You’ll also find a suite of User Guides to help you learn more about the MBTA. Guides receive over 50 thousand pageviews a month. If you’ve never taken the bus, want to attend a parade, or just plan ahead for your winter commute, these guides provide more in-depth information.

You want to find out why your commute was messed up.

We hate being late for work too, and it helps to understand exactly what’s happening. But it took a lot of clicks to find details about an alert — and it was hard to know when something was immediately important. After this change, clicks on alerts decreased by 46% — because the information you need is available at a glance, you don’t need to click through for more details.

To better inform you about transit news, projects, and diversions, we redesigned the homepage using both analytics and heatmaps from FullStory to tell us what you found most valuable. And we introduced a content tagging system used throughout the site to automatically surface the most relevant and fresh information to you.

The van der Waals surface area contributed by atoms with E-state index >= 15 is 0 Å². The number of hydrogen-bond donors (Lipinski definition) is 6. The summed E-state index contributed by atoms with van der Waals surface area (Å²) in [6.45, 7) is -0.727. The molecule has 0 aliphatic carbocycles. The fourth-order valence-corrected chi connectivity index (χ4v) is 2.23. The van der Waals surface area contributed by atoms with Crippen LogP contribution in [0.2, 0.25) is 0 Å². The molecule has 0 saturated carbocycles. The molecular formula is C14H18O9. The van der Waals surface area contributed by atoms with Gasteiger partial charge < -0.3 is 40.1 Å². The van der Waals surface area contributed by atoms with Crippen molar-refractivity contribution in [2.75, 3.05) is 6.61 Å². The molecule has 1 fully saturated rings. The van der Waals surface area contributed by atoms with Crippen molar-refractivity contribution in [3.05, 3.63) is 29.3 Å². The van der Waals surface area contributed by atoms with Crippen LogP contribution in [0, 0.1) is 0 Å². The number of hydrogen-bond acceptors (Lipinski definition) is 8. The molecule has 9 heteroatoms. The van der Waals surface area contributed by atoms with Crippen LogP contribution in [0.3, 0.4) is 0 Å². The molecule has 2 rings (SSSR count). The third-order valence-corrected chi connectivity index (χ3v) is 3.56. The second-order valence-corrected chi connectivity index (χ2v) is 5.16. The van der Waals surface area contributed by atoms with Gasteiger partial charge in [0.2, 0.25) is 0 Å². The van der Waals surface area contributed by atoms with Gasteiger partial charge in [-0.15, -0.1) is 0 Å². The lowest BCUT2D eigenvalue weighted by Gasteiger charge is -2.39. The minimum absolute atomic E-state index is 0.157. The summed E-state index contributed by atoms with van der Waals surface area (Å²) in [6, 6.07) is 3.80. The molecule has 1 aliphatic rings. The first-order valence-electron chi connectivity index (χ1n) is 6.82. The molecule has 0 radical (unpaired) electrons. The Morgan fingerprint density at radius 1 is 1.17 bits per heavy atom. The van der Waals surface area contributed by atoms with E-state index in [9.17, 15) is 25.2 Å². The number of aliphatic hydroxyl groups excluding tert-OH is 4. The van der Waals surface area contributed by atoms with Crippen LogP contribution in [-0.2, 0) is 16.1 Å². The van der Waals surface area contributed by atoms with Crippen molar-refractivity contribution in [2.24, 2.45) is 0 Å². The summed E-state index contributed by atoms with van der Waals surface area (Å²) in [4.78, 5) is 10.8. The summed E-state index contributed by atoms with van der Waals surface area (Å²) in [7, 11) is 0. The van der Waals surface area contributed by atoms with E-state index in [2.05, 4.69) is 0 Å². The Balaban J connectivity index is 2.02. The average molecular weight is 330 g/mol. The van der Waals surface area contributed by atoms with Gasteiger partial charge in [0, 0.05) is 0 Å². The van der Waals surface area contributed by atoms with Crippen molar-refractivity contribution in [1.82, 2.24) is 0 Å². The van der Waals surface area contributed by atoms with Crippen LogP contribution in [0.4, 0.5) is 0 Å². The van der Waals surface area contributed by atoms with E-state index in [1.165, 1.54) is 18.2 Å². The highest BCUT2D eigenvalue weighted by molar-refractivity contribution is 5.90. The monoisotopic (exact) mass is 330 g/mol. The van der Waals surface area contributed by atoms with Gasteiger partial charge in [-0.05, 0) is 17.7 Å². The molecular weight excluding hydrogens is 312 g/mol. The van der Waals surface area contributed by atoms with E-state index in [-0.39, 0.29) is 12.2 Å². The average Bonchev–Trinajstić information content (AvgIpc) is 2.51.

Last month, we made updates to the capital projects index page where you can find a list of all system improvements and construction projects. We added filter and search functions so it’s easier for you to find out about work that might impact your trips on the T.

You want accessible tools for everyone.

We collaborated with the Institute for Human Centered Design and our friends in System-Wide Accessibility to test our website with screen readers and improve usability for everyone. This isn’t an exhaustive list, but these are some accessibility techniques we apply with every new feature we touch: